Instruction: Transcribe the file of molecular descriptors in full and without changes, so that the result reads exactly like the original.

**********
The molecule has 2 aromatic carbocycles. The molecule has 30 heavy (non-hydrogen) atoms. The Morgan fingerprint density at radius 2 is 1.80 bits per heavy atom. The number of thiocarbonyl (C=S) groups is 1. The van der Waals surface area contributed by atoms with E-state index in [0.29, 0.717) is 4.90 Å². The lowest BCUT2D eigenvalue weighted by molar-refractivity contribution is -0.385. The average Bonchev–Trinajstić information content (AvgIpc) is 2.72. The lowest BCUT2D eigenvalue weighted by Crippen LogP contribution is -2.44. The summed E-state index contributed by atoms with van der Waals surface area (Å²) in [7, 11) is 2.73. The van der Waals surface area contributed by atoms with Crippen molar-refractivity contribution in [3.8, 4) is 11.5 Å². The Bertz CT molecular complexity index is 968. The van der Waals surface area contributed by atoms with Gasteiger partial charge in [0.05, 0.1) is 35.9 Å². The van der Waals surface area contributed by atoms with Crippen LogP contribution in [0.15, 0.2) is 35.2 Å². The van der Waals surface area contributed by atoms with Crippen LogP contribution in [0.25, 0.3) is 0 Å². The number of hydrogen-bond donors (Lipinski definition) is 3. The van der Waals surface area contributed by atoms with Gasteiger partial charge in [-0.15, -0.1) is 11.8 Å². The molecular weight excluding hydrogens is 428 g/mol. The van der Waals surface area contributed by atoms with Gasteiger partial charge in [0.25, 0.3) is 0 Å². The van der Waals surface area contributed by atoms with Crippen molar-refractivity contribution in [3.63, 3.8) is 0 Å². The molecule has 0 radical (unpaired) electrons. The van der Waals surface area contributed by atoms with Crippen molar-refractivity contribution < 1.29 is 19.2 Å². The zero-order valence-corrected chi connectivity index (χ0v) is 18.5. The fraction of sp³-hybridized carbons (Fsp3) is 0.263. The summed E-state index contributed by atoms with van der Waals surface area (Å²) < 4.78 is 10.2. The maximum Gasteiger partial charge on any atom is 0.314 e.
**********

The molecule has 2 aromatic carbocycles. The molecule has 30 heavy (non-hydrogen) atoms. The Morgan fingerprint density at radius 2 is 1.80 bits per heavy atom. The number of thiocarbonyl (C=S) groups is 1. The van der Waals surface area contributed by atoms with E-state index in [0.29, 0.717) is 4.90 Å². The lowest BCUT2D eigenvalue weighted by molar-refractivity contribution is -0.385. The average Bonchev–Trinajstić information content (AvgIpc) is 2.72. The lowest BCUT2D eigenvalue weighted by Crippen LogP contribution is -2.44. The summed E-state index contributed by atoms with van der Waals surface area (Å²) in [7, 11) is 2.73. The van der Waals surface area contributed by atoms with Crippen molar-refractivity contribution in [3.8, 4) is 11.5 Å². The Bertz CT molecular complexity index is 968. The van der Waals surface area contributed by atoms with Gasteiger partial charge in [0.05, 0.1) is 35.9 Å². The van der Waals surface area contributed by atoms with Crippen LogP contribution in [0.15, 0.2) is 35.2 Å². The van der Waals surface area contributed by atoms with Crippen LogP contribution in [0.25, 0.3) is 0 Å². The number of hydrogen-bond donors (Lipinski definition) is 3. The van der Waals surface area contributed by atoms with Gasteiger partial charge in [-0.15, -0.1) is 11.8 Å². The molecular weight excluding hydrogens is 428 g/mol. The van der Waals surface area contributed by atoms with Gasteiger partial charge in [0.25, 0.3) is 0 Å². The van der Waals surface area contributed by atoms with Crippen molar-refractivity contribution in [3.63, 3.8) is 0 Å². The molecule has 0 radical (unpaired) electrons. The van der Waals surface area contributed by atoms with Crippen molar-refractivity contribution < 1.29 is 19.2 Å². The zero-order valence-corrected chi connectivity index (χ0v) is 18.5. The fraction of sp³-hybridized carbons (Fsp3) is 0.263. The summed E-state index contributed by atoms with van der Waals surface area (Å²) < 4.78 is 10.2. The maximum Gasteiger partial charge on any atom is 0.314 e.